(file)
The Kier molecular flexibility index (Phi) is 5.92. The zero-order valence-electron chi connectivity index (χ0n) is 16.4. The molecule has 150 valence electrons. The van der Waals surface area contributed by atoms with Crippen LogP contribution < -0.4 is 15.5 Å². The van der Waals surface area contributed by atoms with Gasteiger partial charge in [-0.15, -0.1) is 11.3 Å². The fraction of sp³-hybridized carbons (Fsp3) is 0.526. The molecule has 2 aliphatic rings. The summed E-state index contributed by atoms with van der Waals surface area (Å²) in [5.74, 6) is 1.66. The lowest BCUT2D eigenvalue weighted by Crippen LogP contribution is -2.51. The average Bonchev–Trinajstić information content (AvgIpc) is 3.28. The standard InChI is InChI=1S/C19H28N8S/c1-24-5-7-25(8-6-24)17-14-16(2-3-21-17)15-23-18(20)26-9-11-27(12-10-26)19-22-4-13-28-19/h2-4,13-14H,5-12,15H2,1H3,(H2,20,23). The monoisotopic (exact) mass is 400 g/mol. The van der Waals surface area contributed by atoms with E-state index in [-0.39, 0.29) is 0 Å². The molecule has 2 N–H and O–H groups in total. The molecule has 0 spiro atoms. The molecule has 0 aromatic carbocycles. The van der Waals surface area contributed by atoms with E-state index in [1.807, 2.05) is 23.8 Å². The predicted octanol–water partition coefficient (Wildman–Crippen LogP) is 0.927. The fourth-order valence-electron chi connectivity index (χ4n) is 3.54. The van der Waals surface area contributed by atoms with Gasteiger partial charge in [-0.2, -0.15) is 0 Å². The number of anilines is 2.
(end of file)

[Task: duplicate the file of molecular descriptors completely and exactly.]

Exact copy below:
The Kier molecular flexibility index (Phi) is 5.92. The zero-order valence-electron chi connectivity index (χ0n) is 16.4. The molecule has 150 valence electrons. The van der Waals surface area contributed by atoms with Crippen LogP contribution < -0.4 is 15.5 Å². The van der Waals surface area contributed by atoms with Gasteiger partial charge in [-0.15, -0.1) is 11.3 Å². The fraction of sp³-hybridized carbons (Fsp3) is 0.526. The molecule has 2 aliphatic rings. The summed E-state index contributed by atoms with van der Waals surface area (Å²) in [5.74, 6) is 1.66. The lowest BCUT2D eigenvalue weighted by Crippen LogP contribution is -2.51. The average Bonchev–Trinajstić information content (AvgIpc) is 3.28. The standard InChI is InChI=1S/C19H28N8S/c1-24-5-7-25(8-6-24)17-14-16(2-3-21-17)15-23-18(20)26-9-11-27(12-10-26)19-22-4-13-28-19/h2-4,13-14H,5-12,15H2,1H3,(H2,20,23). The monoisotopic (exact) mass is 400 g/mol. The van der Waals surface area contributed by atoms with E-state index in [-0.39, 0.29) is 0 Å². The molecule has 2 N–H and O–H groups in total. The molecule has 0 spiro atoms. The molecule has 0 aromatic carbocycles. The van der Waals surface area contributed by atoms with E-state index in [1.807, 2.05) is 23.8 Å². The predicted octanol–water partition coefficient (Wildman–Crippen LogP) is 0.927. The fourth-order valence-electron chi connectivity index (χ4n) is 3.54. The van der Waals surface area contributed by atoms with Gasteiger partial charge in [-0.2, -0.15) is 0 Å². The number of anilines is 2.